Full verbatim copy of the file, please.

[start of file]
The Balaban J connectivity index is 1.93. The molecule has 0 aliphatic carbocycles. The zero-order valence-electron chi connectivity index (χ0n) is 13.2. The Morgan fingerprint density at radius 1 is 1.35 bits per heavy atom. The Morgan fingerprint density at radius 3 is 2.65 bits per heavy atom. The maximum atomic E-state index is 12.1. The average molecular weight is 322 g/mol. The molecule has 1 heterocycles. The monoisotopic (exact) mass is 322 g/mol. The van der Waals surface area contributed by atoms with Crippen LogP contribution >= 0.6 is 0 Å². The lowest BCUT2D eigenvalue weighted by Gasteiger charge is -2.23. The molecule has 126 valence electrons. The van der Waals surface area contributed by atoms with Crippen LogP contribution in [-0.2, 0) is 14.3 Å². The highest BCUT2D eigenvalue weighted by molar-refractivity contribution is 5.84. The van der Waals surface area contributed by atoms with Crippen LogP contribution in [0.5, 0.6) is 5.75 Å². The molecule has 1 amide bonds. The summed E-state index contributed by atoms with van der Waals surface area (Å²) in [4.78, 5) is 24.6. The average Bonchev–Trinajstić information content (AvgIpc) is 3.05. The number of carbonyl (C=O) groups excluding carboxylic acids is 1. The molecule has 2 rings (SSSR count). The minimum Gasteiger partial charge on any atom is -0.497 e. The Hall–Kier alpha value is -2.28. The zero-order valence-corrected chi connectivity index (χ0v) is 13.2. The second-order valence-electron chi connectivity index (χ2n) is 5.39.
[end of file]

The Balaban J connectivity index is 1.93. The molecule has 0 aliphatic carbocycles. The zero-order valence-electron chi connectivity index (χ0n) is 13.2. The Morgan fingerprint density at radius 1 is 1.35 bits per heavy atom. The Morgan fingerprint density at radius 3 is 2.65 bits per heavy atom. The maximum atomic E-state index is 12.1. The average molecular weight is 322 g/mol. The molecule has 1 heterocycles. The monoisotopic (exact) mass is 322 g/mol. The van der Waals surface area contributed by atoms with Crippen LogP contribution >= 0.6 is 0 Å². The lowest BCUT2D eigenvalue weighted by Gasteiger charge is -2.23. The molecule has 126 valence electrons. The van der Waals surface area contributed by atoms with Crippen LogP contribution in [-0.2, 0) is 14.3 Å². The highest BCUT2D eigenvalue weighted by molar-refractivity contribution is 5.84. The van der Waals surface area contributed by atoms with Crippen LogP contribution in [0.5, 0.6) is 5.75 Å². The molecule has 1 amide bonds. The summed E-state index contributed by atoms with van der Waals surface area (Å²) in [4.78, 5) is 24.6. The average Bonchev–Trinajstić information content (AvgIpc) is 3.05. The number of carbonyl (C=O) groups excluding carboxylic acids is 1. The molecule has 2 rings (SSSR count). The minimum Gasteiger partial charge on any atom is -0.497 e. The Hall–Kier alpha value is -2.28. The zero-order valence-corrected chi connectivity index (χ0v) is 13.2. The second-order valence-electron chi connectivity index (χ2n) is 5.39.